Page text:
Memories of Welsh Row shop

THIS picture dates back to 1955 when Tom Farrington, plumber and decorator, was the proprietor. Advertising signs on the right of the picture show that the neighbouring premises was Ecob's garage. Note the post on the left (against which the bike is leaning), part of a set of chains erected because the pavement was below road level (which had been cambered) for several yards at this point.


ANDREW Lamberton writes:

I HAVE been given this photograph by Gail Corfield, nee Farrington, of Wistaston. It shows her parents’ shop at 42 Welsh Row in 1955. On the back of the photograph it says: "Tom Farrington and his wife, Gwen, owned the shop from 1954 to 1957 when Mr Farrington gave up his plumbing business to take over the licence of the Red Lion (now the Bickerton Poacher). Sadly he died shortly after, but Mrs Farrington continued as licensee until 1979 when she retired.”

   The pub - as its name shows - is out in the Nantwich rural area at Bickerton. 

   The  Welsh Row, Nantwich, building still stands, and was a shop until recently. It was selling real ales, etc, a few years ago and later became a ladies' shop. It is now Meadowbank Associates, the recruitment consultants.

    Ecob's Garage, the building on the right of No 42, and four cottages - one of which was a photographer's studio at one time - were later demolished. In 2004, I took photographs (right and below) of the then exposed beams and wattle and daub on the end of the property.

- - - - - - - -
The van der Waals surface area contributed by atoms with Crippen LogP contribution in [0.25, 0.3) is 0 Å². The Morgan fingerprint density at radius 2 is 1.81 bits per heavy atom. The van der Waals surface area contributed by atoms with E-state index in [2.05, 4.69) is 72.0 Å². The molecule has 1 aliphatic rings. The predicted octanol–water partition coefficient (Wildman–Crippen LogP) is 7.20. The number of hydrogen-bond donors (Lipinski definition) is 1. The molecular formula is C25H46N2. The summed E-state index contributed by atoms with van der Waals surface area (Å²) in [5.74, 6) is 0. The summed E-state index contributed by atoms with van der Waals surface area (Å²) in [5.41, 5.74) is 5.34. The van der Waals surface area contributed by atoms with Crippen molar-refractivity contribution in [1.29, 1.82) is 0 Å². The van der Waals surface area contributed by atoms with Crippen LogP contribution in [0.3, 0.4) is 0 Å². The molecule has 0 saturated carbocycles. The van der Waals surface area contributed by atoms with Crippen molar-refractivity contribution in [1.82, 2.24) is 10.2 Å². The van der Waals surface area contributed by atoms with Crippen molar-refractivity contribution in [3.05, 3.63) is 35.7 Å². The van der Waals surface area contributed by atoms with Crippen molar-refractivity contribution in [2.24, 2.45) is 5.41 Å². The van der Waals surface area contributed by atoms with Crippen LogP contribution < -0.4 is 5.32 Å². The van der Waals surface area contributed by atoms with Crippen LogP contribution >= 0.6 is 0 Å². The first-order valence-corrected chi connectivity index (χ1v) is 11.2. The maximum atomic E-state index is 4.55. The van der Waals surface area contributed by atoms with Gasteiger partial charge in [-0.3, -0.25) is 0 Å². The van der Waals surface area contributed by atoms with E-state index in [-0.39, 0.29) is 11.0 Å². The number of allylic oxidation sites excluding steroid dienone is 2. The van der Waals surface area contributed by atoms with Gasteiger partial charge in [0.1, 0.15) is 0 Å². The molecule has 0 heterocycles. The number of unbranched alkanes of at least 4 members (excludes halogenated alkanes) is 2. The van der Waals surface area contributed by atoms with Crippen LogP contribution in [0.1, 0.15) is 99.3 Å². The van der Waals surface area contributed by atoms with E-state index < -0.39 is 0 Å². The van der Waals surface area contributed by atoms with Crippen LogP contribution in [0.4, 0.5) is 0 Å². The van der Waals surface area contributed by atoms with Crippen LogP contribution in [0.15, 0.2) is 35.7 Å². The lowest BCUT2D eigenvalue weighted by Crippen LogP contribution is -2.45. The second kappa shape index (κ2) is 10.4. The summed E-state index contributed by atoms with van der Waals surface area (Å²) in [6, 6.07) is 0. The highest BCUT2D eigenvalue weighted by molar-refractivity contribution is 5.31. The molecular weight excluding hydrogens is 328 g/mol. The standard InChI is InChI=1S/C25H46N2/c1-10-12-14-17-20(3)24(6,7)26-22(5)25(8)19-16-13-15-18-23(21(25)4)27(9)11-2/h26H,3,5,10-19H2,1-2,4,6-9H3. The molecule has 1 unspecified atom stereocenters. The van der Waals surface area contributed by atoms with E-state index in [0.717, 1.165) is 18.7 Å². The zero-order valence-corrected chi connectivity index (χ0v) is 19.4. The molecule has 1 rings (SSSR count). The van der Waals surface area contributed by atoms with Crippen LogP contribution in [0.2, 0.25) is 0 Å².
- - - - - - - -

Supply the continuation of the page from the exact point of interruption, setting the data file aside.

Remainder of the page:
The gap left by those buildings is now the site of Wilbraham Court, a street development next to The Cheshire Cat. During excavations for the houses, a salt ship was discovered.

l Wattle and daub is made from thin tree branches (the wattle) and a mixture including mud and cattle dung (the daub) which was used as an infill between the stout oak beams from which buildings were constructed. Nantwich has a number of such buildings in the town together with, perhaps the town's most famous magpie (black and white) building, Churche's Mansion. However, the black and white decoration of the buildings is a later fashion. Originally the wattle and daub and the beams were left as they were when they were constructed.


Above: the exposed wall of No 42 after the adjacent building was demolished. Over the comparatively newer brick wall are oak beams and uprights, with wattle and daub in between. Above these is a remaining section of plasterwork. On the left is a close-up of that area.






IN this picture (from

"Lost Houses in Nantwich" by Andrew Lamberton and Robin Gray) No 42 Welsh Row can be seen behind the first car, and Ecob's Garage and the four cottages, all of which were demolished, are on the town side of the shop.

Welsh Row as it looks today | Lost Houses in Nantwich

Old Nantwich pictures index | 100 Welsh Row | Changing scenes | Changing scenes outside Nantwich

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